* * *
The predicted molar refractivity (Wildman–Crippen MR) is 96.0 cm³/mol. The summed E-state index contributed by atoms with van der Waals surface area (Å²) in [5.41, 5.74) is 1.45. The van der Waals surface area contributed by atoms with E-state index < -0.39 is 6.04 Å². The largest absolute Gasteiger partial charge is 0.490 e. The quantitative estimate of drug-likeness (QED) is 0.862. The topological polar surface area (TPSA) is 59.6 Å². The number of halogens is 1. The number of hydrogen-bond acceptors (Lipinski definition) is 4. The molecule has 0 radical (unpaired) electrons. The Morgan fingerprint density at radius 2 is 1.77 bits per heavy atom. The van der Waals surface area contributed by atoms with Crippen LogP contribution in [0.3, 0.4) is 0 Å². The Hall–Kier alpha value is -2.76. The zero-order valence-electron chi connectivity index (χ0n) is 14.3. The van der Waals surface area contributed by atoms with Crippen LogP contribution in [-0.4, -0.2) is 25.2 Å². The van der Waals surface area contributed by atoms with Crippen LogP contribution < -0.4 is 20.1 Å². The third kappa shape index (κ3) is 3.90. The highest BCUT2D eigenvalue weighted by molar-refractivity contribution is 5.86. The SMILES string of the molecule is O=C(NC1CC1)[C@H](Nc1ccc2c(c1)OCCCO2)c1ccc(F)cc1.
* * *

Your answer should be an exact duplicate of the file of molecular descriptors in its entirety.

The predicted molar refractivity (Wildman–Crippen MR) is 96.0 cm³/mol. The summed E-state index contributed by atoms with van der Waals surface area (Å²) in [5.41, 5.74) is 1.45. The van der Waals surface area contributed by atoms with E-state index < -0.39 is 6.04 Å². The largest absolute Gasteiger partial charge is 0.490 e. The quantitative estimate of drug-likeness (QED) is 0.862. The topological polar surface area (TPSA) is 59.6 Å². The number of halogens is 1. The number of hydrogen-bond acceptors (Lipinski definition) is 4. The molecule has 0 radical (unpaired) electrons. The Morgan fingerprint density at radius 2 is 1.77 bits per heavy atom. The van der Waals surface area contributed by atoms with Crippen LogP contribution in [0.3, 0.4) is 0 Å². The Hall–Kier alpha value is -2.76. The zero-order valence-electron chi connectivity index (χ0n) is 14.3. The van der Waals surface area contributed by atoms with Crippen LogP contribution in [-0.4, -0.2) is 25.2 Å². The van der Waals surface area contributed by atoms with Crippen LogP contribution < -0.4 is 20.1 Å². The third kappa shape index (κ3) is 3.90. The highest BCUT2D eigenvalue weighted by molar-refractivity contribution is 5.86. The SMILES string of the molecule is O=C(NC1CC1)[C@H](Nc1ccc2c(c1)OCCCO2)c1ccc(F)cc1.